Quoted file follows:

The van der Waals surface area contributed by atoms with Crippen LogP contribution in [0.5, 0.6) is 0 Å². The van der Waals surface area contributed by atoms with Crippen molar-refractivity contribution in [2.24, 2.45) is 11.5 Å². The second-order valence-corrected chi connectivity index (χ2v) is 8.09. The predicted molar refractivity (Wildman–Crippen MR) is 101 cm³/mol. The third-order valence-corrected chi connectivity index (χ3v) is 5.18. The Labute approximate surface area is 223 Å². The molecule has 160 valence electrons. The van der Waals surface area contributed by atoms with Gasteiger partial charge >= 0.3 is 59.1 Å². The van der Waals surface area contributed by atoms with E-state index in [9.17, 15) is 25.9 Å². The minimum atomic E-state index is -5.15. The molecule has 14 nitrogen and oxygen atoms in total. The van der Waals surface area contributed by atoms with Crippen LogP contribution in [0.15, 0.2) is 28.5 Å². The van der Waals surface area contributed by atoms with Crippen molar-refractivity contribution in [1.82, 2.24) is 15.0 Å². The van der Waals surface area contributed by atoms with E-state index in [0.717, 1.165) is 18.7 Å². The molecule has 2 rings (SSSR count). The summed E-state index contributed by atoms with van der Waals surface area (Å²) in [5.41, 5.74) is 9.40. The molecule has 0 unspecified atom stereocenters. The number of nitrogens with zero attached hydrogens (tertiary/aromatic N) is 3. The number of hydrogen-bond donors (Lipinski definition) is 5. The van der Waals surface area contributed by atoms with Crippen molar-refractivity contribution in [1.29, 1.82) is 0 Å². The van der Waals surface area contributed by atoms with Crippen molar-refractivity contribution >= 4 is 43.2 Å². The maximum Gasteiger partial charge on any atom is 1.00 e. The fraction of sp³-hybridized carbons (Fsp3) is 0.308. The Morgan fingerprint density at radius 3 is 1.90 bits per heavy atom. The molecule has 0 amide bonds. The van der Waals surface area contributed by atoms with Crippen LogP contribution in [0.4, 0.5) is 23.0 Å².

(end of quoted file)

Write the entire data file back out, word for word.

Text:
The van der Waals surface area contributed by atoms with Crippen LogP contribution in [0.5, 0.6) is 0 Å². The van der Waals surface area contributed by atoms with Crippen molar-refractivity contribution in [2.24, 2.45) is 11.5 Å². The second-order valence-corrected chi connectivity index (χ2v) is 8.09. The predicted molar refractivity (Wildman–Crippen MR) is 101 cm³/mol. The third-order valence-corrected chi connectivity index (χ3v) is 5.18. The Labute approximate surface area is 223 Å². The molecule has 160 valence electrons. The van der Waals surface area contributed by atoms with Gasteiger partial charge >= 0.3 is 59.1 Å². The van der Waals surface area contributed by atoms with E-state index in [9.17, 15) is 25.9 Å². The minimum atomic E-state index is -5.15. The molecule has 14 nitrogen and oxygen atoms in total. The van der Waals surface area contributed by atoms with Crippen LogP contribution in [0.15, 0.2) is 28.5 Å². The van der Waals surface area contributed by atoms with Crippen molar-refractivity contribution in [1.82, 2.24) is 15.0 Å². The van der Waals surface area contributed by atoms with E-state index in [0.717, 1.165) is 18.7 Å². The molecule has 2 rings (SSSR count). The summed E-state index contributed by atoms with van der Waals surface area (Å²) in [5.41, 5.74) is 9.40. The molecule has 0 unspecified atom stereocenters. The number of nitrogens with zero attached hydrogens (tertiary/aromatic N) is 3. The number of hydrogen-bond donors (Lipinski definition) is 5. The van der Waals surface area contributed by atoms with Crippen molar-refractivity contribution in [1.29, 1.82) is 0 Å². The van der Waals surface area contributed by atoms with Crippen molar-refractivity contribution >= 4 is 43.2 Å². The maximum Gasteiger partial charge on any atom is 1.00 e. The fraction of sp³-hybridized carbons (Fsp3) is 0.308. The Morgan fingerprint density at radius 3 is 1.90 bits per heavy atom. The molecule has 0 amide bonds. The van der Waals surface area contributed by atoms with Crippen LogP contribution in [0.4, 0.5) is 23.0 Å².